Friday, November 11, 2011

Rhyme or not to rhyme

The following paragraph (pg 163) comes from Stephen Fry's The Ode Less Travelled, a marvellous book looking at the technical aspects of poetry, which Fry infiltrates and invigorates with his daft and witty sense of humour.   At this point he's just spent quite some time discussing rhyme, and by dint of using the terrible disastrous William McGonagall poem on the disaster on the Tay Bridge, Gerard Manley Hopkins' Wreck of the Deutschland (Hopkins is obviously a poet he admires a good deal), Hardy's 'The Convergence of the Twain' (on the sinking of the Titanic) and Tennyson's superb (if all too familiar) 'Charge of the Light Brigade' has shown how difficult it is to use good rhyme in a poem intended to commemorate a disaster.  

It may strike you as trivial or even unsettling to discuss rhyming options in such detail.   I know exactly how you feel and we should address this: we must be honest about the undoubted embarrassment attendant upon the whole business of rhyming.  Whatever we may feel about rhymed poetry [Fry enjoys it when it's done well]  it is somehow shaming to talk about our search for rhyming words.  It is so banal, so mechanistic, so vulgar to catch oneself chanting 'ace, race, chase, space, face, case, grace, base, brace, dace, lace...' when surely a proper poet should be thinking high pure thoughts, nailing objective correlatives, pondering metaphysical insights, observing delicate nuances in nature and the human heart, sifting gold from grit in the swift-running waters of language and soliciting the Muse on the upper slopes of Parnassus.  Well, yes.  But a rhyme is a rhyme and won't come unless searched for.  Wordsworth and Shakespeare, Milton and Yeats, Auden and Chaucer have all been there before us, screwing up their faces as they recite words that only share that sound, that chime, that rhyme.  To search for a rhyme is no more demeaning than to search for a harmony at the piano by flattening this note or that and no more vulgar than mixing paints on a palette before applying them to the canvas.  It is one of the things we do.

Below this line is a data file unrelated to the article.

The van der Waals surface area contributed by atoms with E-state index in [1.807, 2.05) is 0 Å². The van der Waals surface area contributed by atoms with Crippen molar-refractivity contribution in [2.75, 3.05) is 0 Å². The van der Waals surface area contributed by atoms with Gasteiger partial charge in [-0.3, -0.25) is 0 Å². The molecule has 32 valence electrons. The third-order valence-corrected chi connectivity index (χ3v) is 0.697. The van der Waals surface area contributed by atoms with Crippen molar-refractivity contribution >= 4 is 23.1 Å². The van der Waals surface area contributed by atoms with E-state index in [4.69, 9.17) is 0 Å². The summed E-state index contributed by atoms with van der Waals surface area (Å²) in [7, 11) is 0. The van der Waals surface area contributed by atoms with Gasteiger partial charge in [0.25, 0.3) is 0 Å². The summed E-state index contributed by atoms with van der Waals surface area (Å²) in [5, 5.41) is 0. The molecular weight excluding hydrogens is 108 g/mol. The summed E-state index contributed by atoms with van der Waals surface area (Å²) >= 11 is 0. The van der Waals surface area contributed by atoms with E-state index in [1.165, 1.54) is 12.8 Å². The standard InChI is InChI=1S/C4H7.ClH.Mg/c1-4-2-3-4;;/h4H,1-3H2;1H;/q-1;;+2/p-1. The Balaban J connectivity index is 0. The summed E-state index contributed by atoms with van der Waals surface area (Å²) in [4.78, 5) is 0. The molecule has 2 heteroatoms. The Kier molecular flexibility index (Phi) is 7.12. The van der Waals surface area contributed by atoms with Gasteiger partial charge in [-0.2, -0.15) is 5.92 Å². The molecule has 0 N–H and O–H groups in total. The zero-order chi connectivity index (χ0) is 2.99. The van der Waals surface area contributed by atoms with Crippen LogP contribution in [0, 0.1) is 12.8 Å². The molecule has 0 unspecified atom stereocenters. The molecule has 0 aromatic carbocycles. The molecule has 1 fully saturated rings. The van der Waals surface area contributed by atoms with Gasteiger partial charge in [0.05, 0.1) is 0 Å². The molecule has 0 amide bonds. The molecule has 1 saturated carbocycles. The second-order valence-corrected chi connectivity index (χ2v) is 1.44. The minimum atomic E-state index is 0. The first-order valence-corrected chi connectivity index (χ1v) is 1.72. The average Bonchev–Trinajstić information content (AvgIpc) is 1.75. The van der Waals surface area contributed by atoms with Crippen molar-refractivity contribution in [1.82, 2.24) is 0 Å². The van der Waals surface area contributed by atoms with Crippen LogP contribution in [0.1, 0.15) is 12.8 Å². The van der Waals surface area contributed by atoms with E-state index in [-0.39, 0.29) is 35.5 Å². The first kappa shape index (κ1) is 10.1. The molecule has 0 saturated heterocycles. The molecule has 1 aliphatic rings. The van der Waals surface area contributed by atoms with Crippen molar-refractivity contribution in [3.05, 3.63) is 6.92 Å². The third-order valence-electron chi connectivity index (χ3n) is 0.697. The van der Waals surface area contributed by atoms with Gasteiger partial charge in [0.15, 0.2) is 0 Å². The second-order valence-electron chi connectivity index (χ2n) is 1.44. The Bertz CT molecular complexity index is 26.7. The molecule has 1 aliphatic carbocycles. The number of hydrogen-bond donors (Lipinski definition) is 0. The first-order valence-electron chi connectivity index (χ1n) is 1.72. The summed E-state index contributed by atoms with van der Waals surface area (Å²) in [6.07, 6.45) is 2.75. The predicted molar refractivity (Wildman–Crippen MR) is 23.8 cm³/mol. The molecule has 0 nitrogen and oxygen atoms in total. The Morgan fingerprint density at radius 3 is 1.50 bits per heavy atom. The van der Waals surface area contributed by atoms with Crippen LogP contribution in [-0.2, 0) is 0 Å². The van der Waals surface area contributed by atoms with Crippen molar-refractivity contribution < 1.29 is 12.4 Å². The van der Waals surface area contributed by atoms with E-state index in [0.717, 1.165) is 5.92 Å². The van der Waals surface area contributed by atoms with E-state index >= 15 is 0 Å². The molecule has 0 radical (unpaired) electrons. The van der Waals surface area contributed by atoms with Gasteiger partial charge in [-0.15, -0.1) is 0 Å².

This paragraph resonates with me, of course, because much of my time in the last year has been spent finding that elusive note or chord for the musical I've been writing - Grimhilda! - and trying to find rhymes that make sense, fit and don't take the verse off in a direction that has nothing to do with the plot.


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